“Good Old Country People” –Pride is Stronger Than Most Think Pride throughout literature has been to a great extent manipulated by writers in positive and negative visible radiations to reflect their intended intent. In the bulk of Flannery O’Conner‘s narratives. characters who have pride exude more haughtiness than they do assurance. and as a consequence these characters condescend towards those of lower criterions. In “Good Country People. ” O’Conner onslaughts pride to be a negative influence on society in which the cardinal character Hulga has so much pride that she condescends towards others.
Here. Hulga condescends towards her female parent. Mrs. Freeman. and the bible salesman by handling them as idiots and is finally punished for it by losing her leg. O’Conner defines Hulga’s pride but lets the reader determine and assail how negative it is and hence how appropriate her penalty is for her actions. A clear illustration of the pride in herself that Hulga ( besides known as Joy ) displays is seen by the manner that she believes she is better than the state.
“Joy had made it kick that if it had non been this status. she would be far from these ruddy hills and good state people. She would be in a university talking to people who knew what she was speaking about” ( 175 ) .
Hulga clearly indicates in this statement that she would instead non hold to cover with naif state people. and would instead speak to those which are every bit smart as she is. O’Conner merely describes Hulga’s feelings about the state but leaves it up to the readers to make up one’s mind whether such feelings are the right 1s to hold. The natural reaction of the reader that O’Conner would be seeking to bring on is one that rejects the feelings. Ideally the reader would see that Hulga is non handling the state people as peers to university pupils and hence see that Hulga is condescending in a manner that makes her experience superior while exudating negative pride.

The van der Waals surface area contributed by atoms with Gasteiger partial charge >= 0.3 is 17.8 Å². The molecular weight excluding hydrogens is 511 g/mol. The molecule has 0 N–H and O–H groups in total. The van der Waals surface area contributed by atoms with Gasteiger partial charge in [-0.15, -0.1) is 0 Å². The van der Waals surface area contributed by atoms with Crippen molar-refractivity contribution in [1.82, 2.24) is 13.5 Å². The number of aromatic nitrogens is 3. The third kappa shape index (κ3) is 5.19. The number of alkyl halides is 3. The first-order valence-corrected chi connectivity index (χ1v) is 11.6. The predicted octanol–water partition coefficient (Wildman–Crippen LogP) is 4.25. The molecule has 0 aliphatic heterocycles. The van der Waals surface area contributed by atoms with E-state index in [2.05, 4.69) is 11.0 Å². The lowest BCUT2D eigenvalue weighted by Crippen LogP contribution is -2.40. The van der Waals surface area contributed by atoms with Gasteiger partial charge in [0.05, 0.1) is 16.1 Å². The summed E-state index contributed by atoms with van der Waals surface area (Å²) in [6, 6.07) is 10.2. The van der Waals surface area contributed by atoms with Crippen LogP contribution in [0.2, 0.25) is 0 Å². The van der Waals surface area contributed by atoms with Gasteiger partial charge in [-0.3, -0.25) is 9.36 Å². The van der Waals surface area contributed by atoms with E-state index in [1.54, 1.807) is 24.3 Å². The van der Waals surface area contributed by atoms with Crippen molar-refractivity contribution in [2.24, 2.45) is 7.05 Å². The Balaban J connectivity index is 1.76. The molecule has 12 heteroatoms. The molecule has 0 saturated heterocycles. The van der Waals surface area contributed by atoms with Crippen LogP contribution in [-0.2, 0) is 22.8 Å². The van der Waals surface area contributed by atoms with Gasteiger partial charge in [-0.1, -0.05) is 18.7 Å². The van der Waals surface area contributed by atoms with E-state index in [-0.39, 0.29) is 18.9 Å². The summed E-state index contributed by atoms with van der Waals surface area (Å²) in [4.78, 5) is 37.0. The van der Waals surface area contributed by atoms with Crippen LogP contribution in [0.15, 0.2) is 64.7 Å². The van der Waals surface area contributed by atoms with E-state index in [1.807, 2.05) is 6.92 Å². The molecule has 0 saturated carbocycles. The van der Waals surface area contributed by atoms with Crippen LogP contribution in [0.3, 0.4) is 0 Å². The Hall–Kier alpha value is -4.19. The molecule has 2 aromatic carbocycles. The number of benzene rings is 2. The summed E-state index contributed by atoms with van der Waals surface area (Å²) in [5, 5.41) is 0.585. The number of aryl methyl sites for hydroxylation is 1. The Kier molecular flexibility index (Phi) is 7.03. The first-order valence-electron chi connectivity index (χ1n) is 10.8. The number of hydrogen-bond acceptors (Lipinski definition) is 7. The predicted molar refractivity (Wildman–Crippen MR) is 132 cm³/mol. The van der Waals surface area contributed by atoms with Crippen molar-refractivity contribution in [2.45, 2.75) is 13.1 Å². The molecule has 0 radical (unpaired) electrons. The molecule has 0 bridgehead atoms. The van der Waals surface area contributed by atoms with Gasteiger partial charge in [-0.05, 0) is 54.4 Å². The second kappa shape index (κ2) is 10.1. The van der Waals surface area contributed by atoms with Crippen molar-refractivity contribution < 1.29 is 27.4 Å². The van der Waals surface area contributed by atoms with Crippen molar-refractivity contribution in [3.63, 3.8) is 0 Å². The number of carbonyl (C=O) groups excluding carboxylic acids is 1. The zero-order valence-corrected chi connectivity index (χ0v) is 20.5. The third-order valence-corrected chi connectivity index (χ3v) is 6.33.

Another illustration of the manner O’Conner lets the reader make up one’s mind how negative Hulga’s pride is can be shown when she talks to the bible salesman. When Hulga is confronted by the salesman about non believing in God. the salesman claims that she isn’t “saved” because of it. Hulga so pompously replies that “I’m saved and you are damned” ( 182 ) . This statement entirely clearly shows how much better Hulga thinks she is than the naif bible salesman. She thinks that although she doesn’t believe in God she is much smarter than the salesman. and therefore she is blessed for being smart and the salesman is damned for being dense.
The reader is so one time once more enticed to dislike Hulga’s personality and the pride that goes along with it. In the terminal she is punished for her iniquitous self-importance when she loses her leg. O’Conner so lets the reader non merely make up one’s mind whether the penalty is right after seeing Hulga’s disdainful nature. but besides to what extent Hulga should be punished. Should she stop up acquiring aid back to her place or merely creep her manner back? Throughout “Good Country People” . Flannery O’Conner finally is assailing pride. and she does do it clear that she is making so. However she does this through the emotional and mental rejection of such pride from the reader.